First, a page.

Women are affected twice as much as men with urinary incontinence. Specifically, 4 in 10 women have urinary incontinence from pregnancy and over the age of 65. In recent years, this problem has been de-stigmatized by health care professionals being more educated on urinary incontinence and what to do about it along with more affected people speaking out about.
The Pelvic Floor:
The pelvic floor is the hammock-like muscle that supports the bladder, bowel, and uterus (in women-- you can see it referenced in the above diagram.) This is also the muscle that helps control the downward pressure in the abdomen when lifting or straining. Contraction of this muscle lifts the internal organs of the pelvis and tightens the openings of those organs while relaxing the pelvic floor allows the passage of wastes from the bowels.
What goes wrong?
The pelvic floor muscles can either be too weak, resulting in incontinence, or too tight, resulting in the inability to properly empty the bowels. In this blog post, we are going to be focusing on the former.
Common causes of pelvic floor muscle weakness can include pregnancy (this is a huge one!), menopause, straining on the toilet, ongoing cough, pelvic surgery, a fall, heavy lifting, high impact exercise, age, and weight. With this many causes; it seems less surprising how common urinary incontinence can be. While urinary incontinence may be a widespread condition, it is a problem that can and should be addressed.
The two most common types of urinary incontinence include stress incontinence and urge incontinence. Stress incontinence describes incontinence that involves everyday stress on the bladder from actions that put stress on the pelvic floor such as coughing, sneezing, laughing and even physical activity. Urge incontinence describes a leakage after a strong sudden urge to urinate and before the person can get to a restroom—often called an overactive bladder. This usually happens more than 8 times a day and often the person does not urinate much once in the restroom. Many women suffer from a mix of these two, especially with age and after childbirth.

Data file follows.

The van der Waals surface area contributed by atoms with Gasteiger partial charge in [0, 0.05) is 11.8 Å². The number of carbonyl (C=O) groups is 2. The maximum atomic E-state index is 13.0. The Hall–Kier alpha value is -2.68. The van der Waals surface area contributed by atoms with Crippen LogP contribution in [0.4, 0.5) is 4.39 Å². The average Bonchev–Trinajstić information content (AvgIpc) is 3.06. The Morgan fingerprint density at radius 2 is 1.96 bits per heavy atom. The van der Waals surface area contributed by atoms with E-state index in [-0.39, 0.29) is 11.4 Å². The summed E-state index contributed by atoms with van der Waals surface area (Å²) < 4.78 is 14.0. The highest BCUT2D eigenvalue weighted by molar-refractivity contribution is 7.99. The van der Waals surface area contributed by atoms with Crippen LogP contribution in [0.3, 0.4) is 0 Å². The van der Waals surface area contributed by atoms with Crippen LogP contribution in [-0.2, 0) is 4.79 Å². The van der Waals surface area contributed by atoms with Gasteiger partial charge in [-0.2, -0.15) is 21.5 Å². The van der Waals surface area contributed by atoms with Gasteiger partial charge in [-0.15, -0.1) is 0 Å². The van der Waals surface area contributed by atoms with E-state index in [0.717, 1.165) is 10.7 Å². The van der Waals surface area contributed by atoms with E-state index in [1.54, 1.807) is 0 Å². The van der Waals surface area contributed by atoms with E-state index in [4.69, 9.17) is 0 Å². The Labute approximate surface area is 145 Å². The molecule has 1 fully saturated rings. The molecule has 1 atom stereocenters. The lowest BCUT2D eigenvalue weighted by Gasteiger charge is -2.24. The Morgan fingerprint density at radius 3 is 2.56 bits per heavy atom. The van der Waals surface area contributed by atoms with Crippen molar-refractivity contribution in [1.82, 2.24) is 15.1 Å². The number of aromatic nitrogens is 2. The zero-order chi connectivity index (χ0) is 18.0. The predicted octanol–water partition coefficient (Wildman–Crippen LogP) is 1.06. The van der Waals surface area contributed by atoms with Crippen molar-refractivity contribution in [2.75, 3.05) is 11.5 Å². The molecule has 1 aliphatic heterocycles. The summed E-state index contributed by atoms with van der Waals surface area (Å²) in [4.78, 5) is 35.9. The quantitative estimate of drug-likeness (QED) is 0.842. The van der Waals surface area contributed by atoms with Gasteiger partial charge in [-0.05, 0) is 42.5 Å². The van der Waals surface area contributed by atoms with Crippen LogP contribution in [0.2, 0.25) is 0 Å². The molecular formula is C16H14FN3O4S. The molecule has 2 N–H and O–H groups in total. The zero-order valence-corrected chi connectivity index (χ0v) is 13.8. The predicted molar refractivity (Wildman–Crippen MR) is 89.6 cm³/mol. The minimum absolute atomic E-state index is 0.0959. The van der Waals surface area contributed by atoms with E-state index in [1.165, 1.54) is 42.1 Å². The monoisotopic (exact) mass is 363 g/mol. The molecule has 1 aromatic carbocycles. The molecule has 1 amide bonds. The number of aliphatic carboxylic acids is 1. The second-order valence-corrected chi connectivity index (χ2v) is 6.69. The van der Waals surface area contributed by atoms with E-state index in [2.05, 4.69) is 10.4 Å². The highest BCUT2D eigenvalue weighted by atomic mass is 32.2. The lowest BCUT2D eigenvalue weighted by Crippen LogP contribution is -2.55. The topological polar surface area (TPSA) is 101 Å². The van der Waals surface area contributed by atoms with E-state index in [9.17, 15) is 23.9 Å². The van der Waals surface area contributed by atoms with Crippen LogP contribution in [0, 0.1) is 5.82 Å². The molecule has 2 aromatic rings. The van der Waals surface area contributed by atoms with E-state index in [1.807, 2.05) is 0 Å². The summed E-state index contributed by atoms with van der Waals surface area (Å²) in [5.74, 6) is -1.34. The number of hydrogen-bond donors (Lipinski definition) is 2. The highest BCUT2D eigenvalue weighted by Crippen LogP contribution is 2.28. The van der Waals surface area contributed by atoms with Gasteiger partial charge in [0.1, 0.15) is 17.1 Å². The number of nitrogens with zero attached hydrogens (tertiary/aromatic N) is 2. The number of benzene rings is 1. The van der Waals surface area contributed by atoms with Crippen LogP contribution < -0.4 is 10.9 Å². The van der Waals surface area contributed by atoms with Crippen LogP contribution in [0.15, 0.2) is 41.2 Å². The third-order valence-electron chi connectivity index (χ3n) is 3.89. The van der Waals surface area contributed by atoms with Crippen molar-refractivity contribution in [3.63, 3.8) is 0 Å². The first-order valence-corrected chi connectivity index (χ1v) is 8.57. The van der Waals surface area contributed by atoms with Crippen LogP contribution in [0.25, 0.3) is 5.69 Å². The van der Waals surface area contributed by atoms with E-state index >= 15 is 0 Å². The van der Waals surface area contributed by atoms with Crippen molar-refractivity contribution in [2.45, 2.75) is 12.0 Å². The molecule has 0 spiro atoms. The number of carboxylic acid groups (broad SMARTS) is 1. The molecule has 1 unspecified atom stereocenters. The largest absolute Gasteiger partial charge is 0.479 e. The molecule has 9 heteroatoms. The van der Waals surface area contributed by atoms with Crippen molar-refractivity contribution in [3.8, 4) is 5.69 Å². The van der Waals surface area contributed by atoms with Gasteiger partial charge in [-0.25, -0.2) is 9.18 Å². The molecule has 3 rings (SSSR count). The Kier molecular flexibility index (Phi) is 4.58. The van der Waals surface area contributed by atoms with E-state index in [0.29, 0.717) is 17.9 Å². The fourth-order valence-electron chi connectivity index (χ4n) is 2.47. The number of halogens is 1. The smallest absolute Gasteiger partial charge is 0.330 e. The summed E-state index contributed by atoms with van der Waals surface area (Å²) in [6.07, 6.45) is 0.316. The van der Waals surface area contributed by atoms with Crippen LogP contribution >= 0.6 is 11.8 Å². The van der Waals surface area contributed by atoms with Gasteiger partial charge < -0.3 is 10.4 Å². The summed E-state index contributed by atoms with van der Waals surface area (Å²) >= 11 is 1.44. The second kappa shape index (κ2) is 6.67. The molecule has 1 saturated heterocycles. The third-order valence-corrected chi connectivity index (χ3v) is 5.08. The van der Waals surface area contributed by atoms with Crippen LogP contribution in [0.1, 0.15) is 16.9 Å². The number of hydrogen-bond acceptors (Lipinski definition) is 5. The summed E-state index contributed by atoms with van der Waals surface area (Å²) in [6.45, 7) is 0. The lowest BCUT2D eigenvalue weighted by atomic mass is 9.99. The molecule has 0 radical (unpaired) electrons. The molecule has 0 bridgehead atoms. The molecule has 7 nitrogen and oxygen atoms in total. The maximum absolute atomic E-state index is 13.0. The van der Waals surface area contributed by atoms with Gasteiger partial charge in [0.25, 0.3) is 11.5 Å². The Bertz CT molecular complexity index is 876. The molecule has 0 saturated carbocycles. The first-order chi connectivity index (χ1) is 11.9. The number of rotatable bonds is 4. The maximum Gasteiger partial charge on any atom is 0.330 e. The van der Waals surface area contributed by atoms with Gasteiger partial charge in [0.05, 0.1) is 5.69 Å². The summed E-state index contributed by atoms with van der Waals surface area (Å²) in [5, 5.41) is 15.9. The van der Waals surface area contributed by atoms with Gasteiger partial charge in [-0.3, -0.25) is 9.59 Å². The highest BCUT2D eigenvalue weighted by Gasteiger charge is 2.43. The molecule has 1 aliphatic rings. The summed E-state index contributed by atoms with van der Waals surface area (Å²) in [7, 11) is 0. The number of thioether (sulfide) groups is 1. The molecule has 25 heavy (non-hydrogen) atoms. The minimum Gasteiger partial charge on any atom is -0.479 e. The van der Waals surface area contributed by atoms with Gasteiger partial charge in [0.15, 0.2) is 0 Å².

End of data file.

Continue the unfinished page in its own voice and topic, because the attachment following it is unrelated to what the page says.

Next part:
What do I do?
Always see your primary care doctor or OBGYN to diagnose and start the treatment of potential urinary incontinence. This includes medication, referral out to a urologist or pelvic floor specialist. From home, there are exercises that can help.
- Kegel exercises: Kegel exercises are exercises for the pelvic floor muscles that help prevent or reduce stress urinary incontinence. To do these, start laying down or seated (even on a toilet if needed!) and relax the muscles in your pelvis like you are letting go of wind then squeeze and lift those same muscles as you are trying to stop passing wind or stopping peeing. Be sure not to squeeze any other muscles such as your quads or glutes and do not hold your breath. Do this often, as it is a lifelong practice.
- Training your bladder: This can be done by only going to the bathroom at set times. Start by tracking when and how often you go to the bathroom each day. From there, add 15min between each visit, therefore slowly increasing the amount of time between visits and training the bladder to hold more urine before signaling the need to go again.
- Pelvic floor exercises: Core exercise that are pelvic floor friendly are: modified plank with a slight bend at the hips, ball bridge, bird dogs, standing balance work, and various exercise ball movements. Avoid doing strong abdominal exercises and work core exercises that protect the pelvic floor. Exercises to avoid can include sit ups, crunches, v-sits, leg lifts, abdominal machine exercises, and other exercises that put excess stress on the pelvic floor. To help, avoid breath-holding on lefts and breathe out with exertion. Like any other muscle, the pelvic floor exhausts after so much use and more rest may be needed between sets and repetitions on certain exercises until your pelvic floor fitness improves.
Leina Greenwalt coaches at Freedom Fit Gym. She's an ACE Certified CPT with a BS in Human Nutrition, Foods, and Exercise from Virginia Tech. She can be reached at firstname.lastname@example.org